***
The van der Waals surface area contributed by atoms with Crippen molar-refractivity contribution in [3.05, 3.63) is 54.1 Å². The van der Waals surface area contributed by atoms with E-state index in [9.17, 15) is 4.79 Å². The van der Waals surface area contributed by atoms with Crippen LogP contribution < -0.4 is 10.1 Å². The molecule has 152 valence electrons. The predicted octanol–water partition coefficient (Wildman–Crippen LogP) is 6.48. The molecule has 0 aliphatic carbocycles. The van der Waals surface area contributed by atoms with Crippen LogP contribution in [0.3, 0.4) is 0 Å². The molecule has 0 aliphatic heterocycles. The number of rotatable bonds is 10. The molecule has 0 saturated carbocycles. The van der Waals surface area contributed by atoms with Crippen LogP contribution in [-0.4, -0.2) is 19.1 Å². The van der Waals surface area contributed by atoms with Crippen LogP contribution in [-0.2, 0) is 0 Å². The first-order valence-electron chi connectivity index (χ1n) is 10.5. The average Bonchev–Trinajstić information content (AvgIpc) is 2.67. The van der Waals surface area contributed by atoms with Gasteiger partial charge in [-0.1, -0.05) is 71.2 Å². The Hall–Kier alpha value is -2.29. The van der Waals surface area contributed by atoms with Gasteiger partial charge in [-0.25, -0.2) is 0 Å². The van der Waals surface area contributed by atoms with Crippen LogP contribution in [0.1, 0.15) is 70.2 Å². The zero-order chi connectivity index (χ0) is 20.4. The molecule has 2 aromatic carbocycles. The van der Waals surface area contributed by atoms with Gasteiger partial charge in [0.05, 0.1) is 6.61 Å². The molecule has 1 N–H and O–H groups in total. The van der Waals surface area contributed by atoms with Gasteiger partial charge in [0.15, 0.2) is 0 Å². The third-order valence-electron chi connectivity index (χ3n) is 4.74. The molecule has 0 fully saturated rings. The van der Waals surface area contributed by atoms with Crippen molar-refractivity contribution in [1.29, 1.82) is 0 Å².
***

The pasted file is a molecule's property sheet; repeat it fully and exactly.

The van der Waals surface area contributed by atoms with Crippen molar-refractivity contribution in [3.05, 3.63) is 54.1 Å². The van der Waals surface area contributed by atoms with E-state index in [9.17, 15) is 4.79 Å². The van der Waals surface area contributed by atoms with Crippen LogP contribution < -0.4 is 10.1 Å². The molecule has 152 valence electrons. The predicted octanol–water partition coefficient (Wildman–Crippen LogP) is 6.48. The molecule has 0 aliphatic carbocycles. The van der Waals surface area contributed by atoms with Crippen LogP contribution in [0.3, 0.4) is 0 Å². The molecule has 0 aliphatic heterocycles. The number of rotatable bonds is 10. The molecule has 0 saturated carbocycles. The van der Waals surface area contributed by atoms with Crippen LogP contribution in [-0.4, -0.2) is 19.1 Å². The van der Waals surface area contributed by atoms with Crippen LogP contribution in [-0.2, 0) is 0 Å². The first-order valence-electron chi connectivity index (χ1n) is 10.5. The average Bonchev–Trinajstić information content (AvgIpc) is 2.67. The van der Waals surface area contributed by atoms with Gasteiger partial charge in [-0.1, -0.05) is 71.2 Å². The Hall–Kier alpha value is -2.29. The van der Waals surface area contributed by atoms with Gasteiger partial charge in [-0.25, -0.2) is 0 Å². The van der Waals surface area contributed by atoms with Crippen LogP contribution in [0.1, 0.15) is 70.2 Å². The zero-order chi connectivity index (χ0) is 20.4. The molecule has 2 aromatic carbocycles. The van der Waals surface area contributed by atoms with Gasteiger partial charge in [0.05, 0.1) is 6.61 Å². The molecule has 1 N–H and O–H groups in total. The van der Waals surface area contributed by atoms with Gasteiger partial charge in [0.15, 0.2) is 0 Å². The third-order valence-electron chi connectivity index (χ3n) is 4.74. The molecule has 0 fully saturated rings. The van der Waals surface area contributed by atoms with Crippen molar-refractivity contribution in [1.29, 1.82) is 0 Å².